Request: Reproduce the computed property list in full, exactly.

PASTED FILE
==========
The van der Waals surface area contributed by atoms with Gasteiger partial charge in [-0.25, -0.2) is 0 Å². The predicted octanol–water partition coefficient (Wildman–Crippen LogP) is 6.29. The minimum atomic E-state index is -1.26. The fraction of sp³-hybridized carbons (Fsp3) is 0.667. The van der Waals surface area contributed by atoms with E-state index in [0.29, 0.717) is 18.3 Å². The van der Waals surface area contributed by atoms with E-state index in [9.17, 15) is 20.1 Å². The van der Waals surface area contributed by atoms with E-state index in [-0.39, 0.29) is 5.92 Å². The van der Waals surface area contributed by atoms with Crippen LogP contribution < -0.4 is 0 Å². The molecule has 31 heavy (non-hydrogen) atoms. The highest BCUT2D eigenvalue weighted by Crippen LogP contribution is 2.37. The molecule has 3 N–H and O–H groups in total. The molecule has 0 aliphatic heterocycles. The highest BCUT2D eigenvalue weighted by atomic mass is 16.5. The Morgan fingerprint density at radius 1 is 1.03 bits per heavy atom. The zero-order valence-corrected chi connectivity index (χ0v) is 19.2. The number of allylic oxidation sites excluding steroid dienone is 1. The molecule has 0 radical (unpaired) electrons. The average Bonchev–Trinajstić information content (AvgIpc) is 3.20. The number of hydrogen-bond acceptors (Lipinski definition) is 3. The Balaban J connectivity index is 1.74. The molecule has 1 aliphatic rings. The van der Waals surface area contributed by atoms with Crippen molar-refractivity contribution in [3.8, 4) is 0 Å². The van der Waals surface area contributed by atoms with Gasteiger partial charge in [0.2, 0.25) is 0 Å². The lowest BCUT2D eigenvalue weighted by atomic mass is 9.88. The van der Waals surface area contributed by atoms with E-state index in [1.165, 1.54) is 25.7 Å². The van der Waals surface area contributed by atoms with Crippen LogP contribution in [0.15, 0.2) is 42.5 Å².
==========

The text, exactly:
The van der Waals surface area contributed by atoms with Gasteiger partial charge in [-0.25, -0.2) is 0 Å². The predicted octanol–water partition coefficient (Wildman–Crippen LogP) is 6.29. The minimum atomic E-state index is -1.26. The fraction of sp³-hybridized carbons (Fsp3) is 0.667. The van der Waals surface area contributed by atoms with E-state index in [0.29, 0.717) is 18.3 Å². The van der Waals surface area contributed by atoms with E-state index in [9.17, 15) is 20.1 Å². The van der Waals surface area contributed by atoms with E-state index in [-0.39, 0.29) is 5.92 Å². The van der Waals surface area contributed by atoms with Crippen LogP contribution < -0.4 is 0 Å². The molecule has 31 heavy (non-hydrogen) atoms. The highest BCUT2D eigenvalue weighted by Crippen LogP contribution is 2.37. The molecule has 3 N–H and O–H groups in total. The molecule has 0 aliphatic heterocycles. The highest BCUT2D eigenvalue weighted by atomic mass is 16.5. The Morgan fingerprint density at radius 1 is 1.03 bits per heavy atom. The zero-order valence-corrected chi connectivity index (χ0v) is 19.2. The number of allylic oxidation sites excluding steroid dienone is 1. The molecule has 0 radical (unpaired) electrons. The average Bonchev–Trinajstić information content (AvgIpc) is 3.20. The number of hydrogen-bond acceptors (Lipinski definition) is 3. The Balaban J connectivity index is 1.74. The molecule has 1 aliphatic rings. The van der Waals surface area contributed by atoms with Crippen molar-refractivity contribution in [3.8, 4) is 0 Å². The van der Waals surface area contributed by atoms with Gasteiger partial charge in [0.2, 0.25) is 0 Å². The lowest BCUT2D eigenvalue weighted by atomic mass is 9.88. The van der Waals surface area contributed by atoms with E-state index in [1.165, 1.54) is 25.7 Å². The van der Waals surface area contributed by atoms with Crippen LogP contribution in [0.15, 0.2) is 42.5 Å².